Ron Vanscoyk was born in 1949 in Logansport, Indiana, and moved with his family to San Diego in 1953. Although he was attracted to boys from an early age, and even fooled around with one of his childhood friends, Ron took a long, circuitous, and fascinating route to discovering and fulfilling his identity as a gay man.
After high school, Ron and his then-girlfriend spent the famous 1969 Summer of Love in the Haight-Ashbury area of San Francisco. Even after this experience, Ron hadn’t witnessed any examples of gay men in committed relationships, so he put his feelings for men on hold and, soon after graduating from college, married a woman.
Ron and his now-wife moved to northern California and eventually found the Greenfield Ranch, an intentional back-to-the-land community near Ukiah. Ron soon found a job in a natural foods café run by two very “happy-to-be-who-they-were” gay men. When one of the café owners seduced Ron into his first time adult sexual experience, that changed everything! Ron and his wife soon separated. Just as importantly, Ron began spending winters in the small town of Santiago Atitlan, Guatemala. Learning the local language, and making solar ovens for local women (who often experienced lung issues from wood-burning ovens inside their poorly-ventilated homes), Ron witnessed the joys and benefits of people living in extended, intentional community. He carried this experience back to the U.S. with him.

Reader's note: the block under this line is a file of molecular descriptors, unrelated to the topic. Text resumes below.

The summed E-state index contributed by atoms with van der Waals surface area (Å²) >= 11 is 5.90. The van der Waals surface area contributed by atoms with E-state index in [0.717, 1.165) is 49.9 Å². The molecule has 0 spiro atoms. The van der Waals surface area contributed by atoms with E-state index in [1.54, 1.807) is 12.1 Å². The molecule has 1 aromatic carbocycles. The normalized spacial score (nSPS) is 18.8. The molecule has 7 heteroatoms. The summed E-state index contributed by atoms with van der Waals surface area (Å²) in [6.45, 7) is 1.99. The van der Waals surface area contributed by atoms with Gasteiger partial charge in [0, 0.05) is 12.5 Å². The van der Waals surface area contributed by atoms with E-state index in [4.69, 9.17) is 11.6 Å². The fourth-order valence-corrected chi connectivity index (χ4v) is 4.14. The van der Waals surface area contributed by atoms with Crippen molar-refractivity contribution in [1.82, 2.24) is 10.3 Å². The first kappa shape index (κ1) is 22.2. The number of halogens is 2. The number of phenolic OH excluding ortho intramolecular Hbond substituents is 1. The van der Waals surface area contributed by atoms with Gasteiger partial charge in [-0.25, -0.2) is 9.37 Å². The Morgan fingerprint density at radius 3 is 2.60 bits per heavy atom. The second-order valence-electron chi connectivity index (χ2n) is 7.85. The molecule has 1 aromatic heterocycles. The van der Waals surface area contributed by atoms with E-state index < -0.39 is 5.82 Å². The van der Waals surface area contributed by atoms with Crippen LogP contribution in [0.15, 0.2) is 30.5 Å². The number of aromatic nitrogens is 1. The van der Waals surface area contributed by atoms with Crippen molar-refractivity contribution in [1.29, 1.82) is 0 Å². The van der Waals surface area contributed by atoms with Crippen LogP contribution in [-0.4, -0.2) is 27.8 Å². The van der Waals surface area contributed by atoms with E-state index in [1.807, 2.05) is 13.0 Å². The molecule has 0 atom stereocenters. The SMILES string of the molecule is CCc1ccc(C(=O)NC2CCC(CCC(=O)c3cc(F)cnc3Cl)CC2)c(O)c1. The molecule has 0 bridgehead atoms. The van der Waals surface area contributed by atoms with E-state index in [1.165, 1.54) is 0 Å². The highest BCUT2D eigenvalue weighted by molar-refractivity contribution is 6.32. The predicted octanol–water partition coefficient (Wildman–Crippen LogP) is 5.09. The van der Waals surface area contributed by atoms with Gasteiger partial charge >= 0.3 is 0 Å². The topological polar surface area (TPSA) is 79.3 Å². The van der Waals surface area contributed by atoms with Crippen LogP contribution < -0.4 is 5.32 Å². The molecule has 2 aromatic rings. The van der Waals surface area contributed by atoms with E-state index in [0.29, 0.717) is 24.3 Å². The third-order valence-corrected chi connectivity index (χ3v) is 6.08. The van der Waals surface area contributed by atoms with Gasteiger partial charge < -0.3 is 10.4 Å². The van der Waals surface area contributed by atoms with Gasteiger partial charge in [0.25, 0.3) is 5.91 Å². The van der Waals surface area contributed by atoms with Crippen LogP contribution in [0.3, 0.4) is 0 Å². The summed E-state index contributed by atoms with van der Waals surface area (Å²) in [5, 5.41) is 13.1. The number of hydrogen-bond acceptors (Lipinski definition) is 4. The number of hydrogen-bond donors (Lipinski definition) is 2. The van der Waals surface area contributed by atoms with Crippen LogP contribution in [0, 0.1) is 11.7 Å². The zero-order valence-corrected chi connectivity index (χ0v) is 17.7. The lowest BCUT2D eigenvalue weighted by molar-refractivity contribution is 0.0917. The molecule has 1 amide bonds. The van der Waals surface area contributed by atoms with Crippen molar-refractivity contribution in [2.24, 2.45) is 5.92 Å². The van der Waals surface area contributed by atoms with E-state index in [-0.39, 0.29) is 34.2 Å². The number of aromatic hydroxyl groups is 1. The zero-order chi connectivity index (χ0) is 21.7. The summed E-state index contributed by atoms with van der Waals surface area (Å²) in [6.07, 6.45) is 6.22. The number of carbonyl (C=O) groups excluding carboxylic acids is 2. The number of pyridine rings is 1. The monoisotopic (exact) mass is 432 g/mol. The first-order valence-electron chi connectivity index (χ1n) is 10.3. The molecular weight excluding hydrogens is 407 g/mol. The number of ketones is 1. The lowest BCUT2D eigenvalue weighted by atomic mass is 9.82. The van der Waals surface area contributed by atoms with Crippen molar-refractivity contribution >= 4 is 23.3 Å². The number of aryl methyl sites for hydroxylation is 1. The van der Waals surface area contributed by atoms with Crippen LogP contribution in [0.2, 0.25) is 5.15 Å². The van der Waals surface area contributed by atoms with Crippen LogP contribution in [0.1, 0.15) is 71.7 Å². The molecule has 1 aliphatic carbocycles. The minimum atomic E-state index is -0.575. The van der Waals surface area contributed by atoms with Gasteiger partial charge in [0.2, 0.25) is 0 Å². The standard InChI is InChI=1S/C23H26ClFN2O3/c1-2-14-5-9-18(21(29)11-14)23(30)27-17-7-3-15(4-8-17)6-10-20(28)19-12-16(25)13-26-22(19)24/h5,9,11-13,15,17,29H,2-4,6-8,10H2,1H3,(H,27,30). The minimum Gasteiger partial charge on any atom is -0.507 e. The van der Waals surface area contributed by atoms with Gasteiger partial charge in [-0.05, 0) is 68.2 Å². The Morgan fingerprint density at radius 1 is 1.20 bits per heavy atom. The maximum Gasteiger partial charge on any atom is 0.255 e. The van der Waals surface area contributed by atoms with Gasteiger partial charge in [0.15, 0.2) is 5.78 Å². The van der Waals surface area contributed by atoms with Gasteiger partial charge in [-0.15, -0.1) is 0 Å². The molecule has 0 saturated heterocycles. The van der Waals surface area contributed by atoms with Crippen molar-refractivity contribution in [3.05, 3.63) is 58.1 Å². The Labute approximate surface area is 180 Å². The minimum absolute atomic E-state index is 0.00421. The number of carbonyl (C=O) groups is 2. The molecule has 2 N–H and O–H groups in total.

Returning to Mendocino County in Northern California, Ron met and shared the next 12 years of his life a man named Jackson Branum. Hearing about and visiting a man in the Ukiah hospital who had no friends or family and was dying of AIDS, Ron and a circle of people began what would become the Mendocino County AIDS Volunteer Network. The first clients were men who lived in the hills who needed support to maintain their rural lifestyle while living with HIV/AIDS. Out of this experience came the moment in 1988 when Ron, Jackson, and two other friends convened a rural gathering of gay men. Having invited 27 men, 65 men showed up; and so began the Billy Club, which eventually evolved into The Billys. Beginning as a support network for rural gay men with AIDS (and those without), The Billys today still serve the purpose of connecting people through heart-centered gatherings and has expanded past its rural roots to keep folks anywhere from feeling isolated.
Ron met his husband Scott Love at a Billy Gathering in 1990. It took them 10 years to get together – but they are deeply in love to this day. In 1988, Ron also started going to Radical Faerie gatherings, and in 1991, he had the privilege and joy of meeting Harry Hay who became a close friend and mentor until his death in 2002.
Today, Ron and Scott live on the off-the-grid homestead they built on the land of Greenfield Ranch. They are both still very active with the Billys and count many of those connections among their dearest friends.